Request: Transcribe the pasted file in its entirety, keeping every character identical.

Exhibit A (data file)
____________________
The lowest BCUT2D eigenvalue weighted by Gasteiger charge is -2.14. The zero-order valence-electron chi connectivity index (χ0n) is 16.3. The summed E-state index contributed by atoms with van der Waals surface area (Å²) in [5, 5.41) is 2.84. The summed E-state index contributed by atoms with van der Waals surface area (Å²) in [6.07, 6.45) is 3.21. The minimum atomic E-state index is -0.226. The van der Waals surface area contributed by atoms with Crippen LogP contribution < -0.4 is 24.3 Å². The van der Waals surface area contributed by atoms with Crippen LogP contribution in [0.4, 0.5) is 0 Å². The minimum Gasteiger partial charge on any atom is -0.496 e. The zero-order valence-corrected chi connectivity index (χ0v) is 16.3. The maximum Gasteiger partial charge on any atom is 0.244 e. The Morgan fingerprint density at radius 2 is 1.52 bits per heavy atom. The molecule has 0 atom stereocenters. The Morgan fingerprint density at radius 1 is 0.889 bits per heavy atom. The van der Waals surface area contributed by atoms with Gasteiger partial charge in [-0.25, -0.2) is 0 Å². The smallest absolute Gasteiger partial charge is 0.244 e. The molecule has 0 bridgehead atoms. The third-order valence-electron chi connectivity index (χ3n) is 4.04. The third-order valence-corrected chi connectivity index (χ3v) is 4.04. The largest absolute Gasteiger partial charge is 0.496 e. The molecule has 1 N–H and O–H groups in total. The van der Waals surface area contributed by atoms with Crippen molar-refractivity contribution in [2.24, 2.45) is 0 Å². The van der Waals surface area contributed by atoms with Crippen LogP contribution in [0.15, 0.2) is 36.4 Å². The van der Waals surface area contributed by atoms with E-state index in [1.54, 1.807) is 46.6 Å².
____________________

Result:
The lowest BCUT2D eigenvalue weighted by Gasteiger charge is -2.14. The zero-order valence-electron chi connectivity index (χ0n) is 16.3. The summed E-state index contributed by atoms with van der Waals surface area (Å²) in [5, 5.41) is 2.84. The summed E-state index contributed by atoms with van der Waals surface area (Å²) in [6.07, 6.45) is 3.21. The minimum atomic E-state index is -0.226. The van der Waals surface area contributed by atoms with Crippen LogP contribution < -0.4 is 24.3 Å². The van der Waals surface area contributed by atoms with Crippen LogP contribution in [0.4, 0.5) is 0 Å². The minimum Gasteiger partial charge on any atom is -0.496 e. The zero-order valence-corrected chi connectivity index (χ0v) is 16.3. The maximum Gasteiger partial charge on any atom is 0.244 e. The Morgan fingerprint density at radius 2 is 1.52 bits per heavy atom. The molecule has 0 atom stereocenters. The Morgan fingerprint density at radius 1 is 0.889 bits per heavy atom. The van der Waals surface area contributed by atoms with Gasteiger partial charge in [-0.25, -0.2) is 0 Å². The smallest absolute Gasteiger partial charge is 0.244 e. The molecule has 0 bridgehead atoms. The third-order valence-electron chi connectivity index (χ3n) is 4.04. The third-order valence-corrected chi connectivity index (χ3v) is 4.04. The largest absolute Gasteiger partial charge is 0.496 e. The molecule has 1 N–H and O–H groups in total. The van der Waals surface area contributed by atoms with Crippen molar-refractivity contribution in [2.24, 2.45) is 0 Å². The van der Waals surface area contributed by atoms with Crippen LogP contribution in [0.15, 0.2) is 36.4 Å². The van der Waals surface area contributed by atoms with E-state index in [1.54, 1.807) is 46.6 Å².